A small Italian colony retains its culture in the jungle of Peru

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El Comercio
Adapted from Spanish by Diana Schwalb

In the mountains of Chanchamayo, in a beautiful valley nestled in the central jungle of Peru surrounded by beautiful plantations, there is a little-known Italian colony the past 150 years. Trying to preserve their traditions, some 300 people still live in buildings designed in the nineteenth and twentieth century. This is a beautiful piece of Europe in the center of the country.

The first Italians arrived in the area during the second half of the nineteenth century following the founding of La Merced. In 1871, twelve Italians and three French arrive in the area thanks to the efforts of the European Society of Immigration, an organization whose objective was to move people from the Old to the New World so that they would have a better quality of life due to poverty in Europe at the time. Then, more immigrants arrived.

The Peruvian government gave them land and they worked there. In the early 20th century about 13,000 Italians arrived in Peru, but only a small group settled in the district of La Merced, Chanchamayo. The majority came from Liguria, Chiavari, Sori, Spotorno, Piedmont and Lombardy.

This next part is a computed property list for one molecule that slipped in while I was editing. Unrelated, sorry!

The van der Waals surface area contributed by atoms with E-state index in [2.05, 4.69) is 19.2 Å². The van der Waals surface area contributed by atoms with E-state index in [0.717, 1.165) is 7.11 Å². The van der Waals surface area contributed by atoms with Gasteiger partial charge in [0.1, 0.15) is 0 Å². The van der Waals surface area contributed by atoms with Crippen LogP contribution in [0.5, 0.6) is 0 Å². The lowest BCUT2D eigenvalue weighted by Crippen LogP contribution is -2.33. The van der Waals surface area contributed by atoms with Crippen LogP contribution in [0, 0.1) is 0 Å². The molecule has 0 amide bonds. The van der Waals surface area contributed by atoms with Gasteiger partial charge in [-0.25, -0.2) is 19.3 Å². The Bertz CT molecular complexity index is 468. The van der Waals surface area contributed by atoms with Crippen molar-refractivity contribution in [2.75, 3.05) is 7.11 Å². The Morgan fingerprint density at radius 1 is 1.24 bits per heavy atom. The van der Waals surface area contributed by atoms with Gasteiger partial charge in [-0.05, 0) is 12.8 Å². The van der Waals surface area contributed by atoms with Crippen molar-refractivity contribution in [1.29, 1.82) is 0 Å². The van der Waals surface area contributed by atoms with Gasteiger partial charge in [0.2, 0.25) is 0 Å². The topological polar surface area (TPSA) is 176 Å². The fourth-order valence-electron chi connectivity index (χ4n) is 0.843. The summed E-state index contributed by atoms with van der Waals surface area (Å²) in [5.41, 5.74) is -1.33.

Today, the 60 families of Italian descent are located in the so-called Quebrada del Carmen and work in the production of coffee, sugar cane and fruit. There, it is common to hear the names Mapelli, Carrara, Tremolada, Gerbi, Colombo, Alle, Armorique, among others.

“Very few know of the existence of our colony. It is not known that there were Italians among the first settlers of San Ramon and La Merced,” says Miguel Angel Gerbi, who together with his wife Lilian Alle, has formed a group of typical dances from his country. Thanks to them, the tarantella is currently practiced there, which is a traditional dance from southern Italy. Also the Monferina, the quadriglia and saltarello.

Both are some of the people who head, for a some years now, the promotion of experiential tourism in Quebrada del Carmen. Here tourists can visit the coffee, fruit trees and cassava farms and plantations. They can also enjoy their cuisine, take part in the harvest and see how one of the best coffees in the country is processed.

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